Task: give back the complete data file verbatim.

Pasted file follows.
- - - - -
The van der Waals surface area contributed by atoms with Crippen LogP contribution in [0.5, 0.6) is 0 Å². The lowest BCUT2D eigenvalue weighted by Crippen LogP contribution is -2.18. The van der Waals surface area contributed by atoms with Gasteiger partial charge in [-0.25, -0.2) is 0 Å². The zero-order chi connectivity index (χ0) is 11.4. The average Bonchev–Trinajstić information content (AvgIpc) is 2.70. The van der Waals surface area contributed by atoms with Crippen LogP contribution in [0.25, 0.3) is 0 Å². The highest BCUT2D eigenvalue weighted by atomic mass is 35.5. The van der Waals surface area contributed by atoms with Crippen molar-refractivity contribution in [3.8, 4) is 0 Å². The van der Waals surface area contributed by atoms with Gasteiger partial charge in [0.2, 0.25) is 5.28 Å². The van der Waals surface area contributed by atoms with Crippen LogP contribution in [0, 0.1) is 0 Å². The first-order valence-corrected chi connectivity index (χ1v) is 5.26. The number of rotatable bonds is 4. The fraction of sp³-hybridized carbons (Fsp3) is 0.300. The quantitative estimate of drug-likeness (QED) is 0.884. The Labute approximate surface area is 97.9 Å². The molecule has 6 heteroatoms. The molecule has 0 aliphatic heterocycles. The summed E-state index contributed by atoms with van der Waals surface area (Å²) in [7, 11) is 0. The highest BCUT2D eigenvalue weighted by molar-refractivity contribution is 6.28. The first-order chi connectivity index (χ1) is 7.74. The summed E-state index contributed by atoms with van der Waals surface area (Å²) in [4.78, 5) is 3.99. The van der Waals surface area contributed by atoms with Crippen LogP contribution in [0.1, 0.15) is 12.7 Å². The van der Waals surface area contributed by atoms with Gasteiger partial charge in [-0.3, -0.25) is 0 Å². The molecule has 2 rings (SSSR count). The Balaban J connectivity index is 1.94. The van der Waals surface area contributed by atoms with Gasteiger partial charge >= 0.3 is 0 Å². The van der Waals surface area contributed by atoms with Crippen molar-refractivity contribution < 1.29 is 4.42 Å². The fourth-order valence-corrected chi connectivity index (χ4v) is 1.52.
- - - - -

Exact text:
The van der Waals surface area contributed by atoms with Crippen LogP contribution in [0.5, 0.6) is 0 Å². The lowest BCUT2D eigenvalue weighted by Crippen LogP contribution is -2.18. The van der Waals surface area contributed by atoms with Gasteiger partial charge in [-0.25, -0.2) is 0 Å². The zero-order chi connectivity index (χ0) is 11.4. The average Bonchev–Trinajstić information content (AvgIpc) is 2.70. The van der Waals surface area contributed by atoms with Crippen LogP contribution in [0.25, 0.3) is 0 Å². The highest BCUT2D eigenvalue weighted by atomic mass is 35.5. The van der Waals surface area contributed by atoms with Crippen molar-refractivity contribution in [3.8, 4) is 0 Å². The van der Waals surface area contributed by atoms with Gasteiger partial charge in [0.2, 0.25) is 5.28 Å². The van der Waals surface area contributed by atoms with Crippen LogP contribution in [0, 0.1) is 0 Å². The first-order valence-corrected chi connectivity index (χ1v) is 5.26. The number of rotatable bonds is 4. The fraction of sp³-hybridized carbons (Fsp3) is 0.300. The quantitative estimate of drug-likeness (QED) is 0.884. The Labute approximate surface area is 97.9 Å². The molecule has 6 heteroatoms. The molecule has 0 aliphatic heterocycles. The summed E-state index contributed by atoms with van der Waals surface area (Å²) in [7, 11) is 0. The highest BCUT2D eigenvalue weighted by molar-refractivity contribution is 6.28. The first-order chi connectivity index (χ1) is 7.74. The summed E-state index contributed by atoms with van der Waals surface area (Å²) in [4.78, 5) is 3.99. The van der Waals surface area contributed by atoms with Crippen LogP contribution in [0.1, 0.15) is 12.7 Å². The van der Waals surface area contributed by atoms with Gasteiger partial charge in [-0.3, -0.25) is 0 Å². The molecule has 2 rings (SSSR count). The Balaban J connectivity index is 1.94. The van der Waals surface area contributed by atoms with Gasteiger partial charge >= 0.3 is 0 Å². The van der Waals surface area contributed by atoms with Crippen molar-refractivity contribution < 1.29 is 4.42 Å². The fourth-order valence-corrected chi connectivity index (χ4v) is 1.52.